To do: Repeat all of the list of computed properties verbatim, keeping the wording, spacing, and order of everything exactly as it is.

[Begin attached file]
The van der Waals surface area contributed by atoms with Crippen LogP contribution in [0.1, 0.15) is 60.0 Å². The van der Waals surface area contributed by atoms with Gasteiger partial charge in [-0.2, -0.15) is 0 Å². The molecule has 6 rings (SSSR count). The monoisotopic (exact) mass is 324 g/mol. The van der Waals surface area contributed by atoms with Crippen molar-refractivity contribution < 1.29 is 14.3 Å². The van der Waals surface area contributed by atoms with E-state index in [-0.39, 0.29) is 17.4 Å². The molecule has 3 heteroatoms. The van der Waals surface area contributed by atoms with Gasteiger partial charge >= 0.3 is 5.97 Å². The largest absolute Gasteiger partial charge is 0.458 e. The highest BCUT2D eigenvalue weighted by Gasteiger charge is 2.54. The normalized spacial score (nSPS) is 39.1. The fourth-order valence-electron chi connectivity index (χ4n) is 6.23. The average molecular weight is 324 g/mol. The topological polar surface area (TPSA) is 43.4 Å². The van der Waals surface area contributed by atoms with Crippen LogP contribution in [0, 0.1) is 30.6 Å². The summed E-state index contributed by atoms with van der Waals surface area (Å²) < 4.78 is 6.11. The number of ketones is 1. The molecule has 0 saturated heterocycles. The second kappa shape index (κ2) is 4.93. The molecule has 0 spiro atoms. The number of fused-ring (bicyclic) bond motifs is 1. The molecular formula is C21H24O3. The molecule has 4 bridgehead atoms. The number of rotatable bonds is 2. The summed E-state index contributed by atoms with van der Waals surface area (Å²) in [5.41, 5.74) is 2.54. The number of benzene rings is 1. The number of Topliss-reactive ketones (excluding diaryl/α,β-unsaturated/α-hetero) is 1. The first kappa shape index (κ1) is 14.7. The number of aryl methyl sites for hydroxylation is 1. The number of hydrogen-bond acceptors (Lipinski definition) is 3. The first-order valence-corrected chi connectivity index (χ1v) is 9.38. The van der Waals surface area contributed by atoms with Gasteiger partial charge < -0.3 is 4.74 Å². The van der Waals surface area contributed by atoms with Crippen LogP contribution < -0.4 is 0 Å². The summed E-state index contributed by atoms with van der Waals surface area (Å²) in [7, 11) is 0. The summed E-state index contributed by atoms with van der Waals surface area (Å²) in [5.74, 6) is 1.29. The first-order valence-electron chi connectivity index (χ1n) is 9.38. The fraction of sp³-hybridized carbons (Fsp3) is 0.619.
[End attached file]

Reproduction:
The van der Waals surface area contributed by atoms with Crippen LogP contribution in [0.1, 0.15) is 60.0 Å². The van der Waals surface area contributed by atoms with Gasteiger partial charge in [-0.2, -0.15) is 0 Å². The molecule has 6 rings (SSSR count). The monoisotopic (exact) mass is 324 g/mol. The van der Waals surface area contributed by atoms with Crippen molar-refractivity contribution < 1.29 is 14.3 Å². The van der Waals surface area contributed by atoms with E-state index in [-0.39, 0.29) is 17.4 Å². The molecule has 3 heteroatoms. The van der Waals surface area contributed by atoms with Gasteiger partial charge >= 0.3 is 5.97 Å². The largest absolute Gasteiger partial charge is 0.458 e. The highest BCUT2D eigenvalue weighted by Gasteiger charge is 2.54. The normalized spacial score (nSPS) is 39.1. The fourth-order valence-electron chi connectivity index (χ4n) is 6.23. The average molecular weight is 324 g/mol. The topological polar surface area (TPSA) is 43.4 Å². The van der Waals surface area contributed by atoms with Crippen LogP contribution in [0, 0.1) is 30.6 Å². The summed E-state index contributed by atoms with van der Waals surface area (Å²) < 4.78 is 6.11. The number of ketones is 1. The molecule has 0 saturated heterocycles. The second kappa shape index (κ2) is 4.93. The molecule has 0 spiro atoms. The number of fused-ring (bicyclic) bond motifs is 1. The molecular formula is C21H24O3. The molecule has 4 bridgehead atoms. The number of rotatable bonds is 2. The summed E-state index contributed by atoms with van der Waals surface area (Å²) in [5.41, 5.74) is 2.54. The number of benzene rings is 1. The number of Topliss-reactive ketones (excluding diaryl/α,β-unsaturated/α-hetero) is 1. The first kappa shape index (κ1) is 14.7. The number of aryl methyl sites for hydroxylation is 1. The number of hydrogen-bond acceptors (Lipinski definition) is 3. The first-order valence-corrected chi connectivity index (χ1v) is 9.38. The van der Waals surface area contributed by atoms with Gasteiger partial charge < -0.3 is 4.74 Å². The van der Waals surface area contributed by atoms with Crippen LogP contribution < -0.4 is 0 Å². The summed E-state index contributed by atoms with van der Waals surface area (Å²) in [7, 11) is 0. The summed E-state index contributed by atoms with van der Waals surface area (Å²) in [5.74, 6) is 1.29. The first-order valence-electron chi connectivity index (χ1n) is 9.38. The fraction of sp³-hybridized carbons (Fsp3) is 0.619.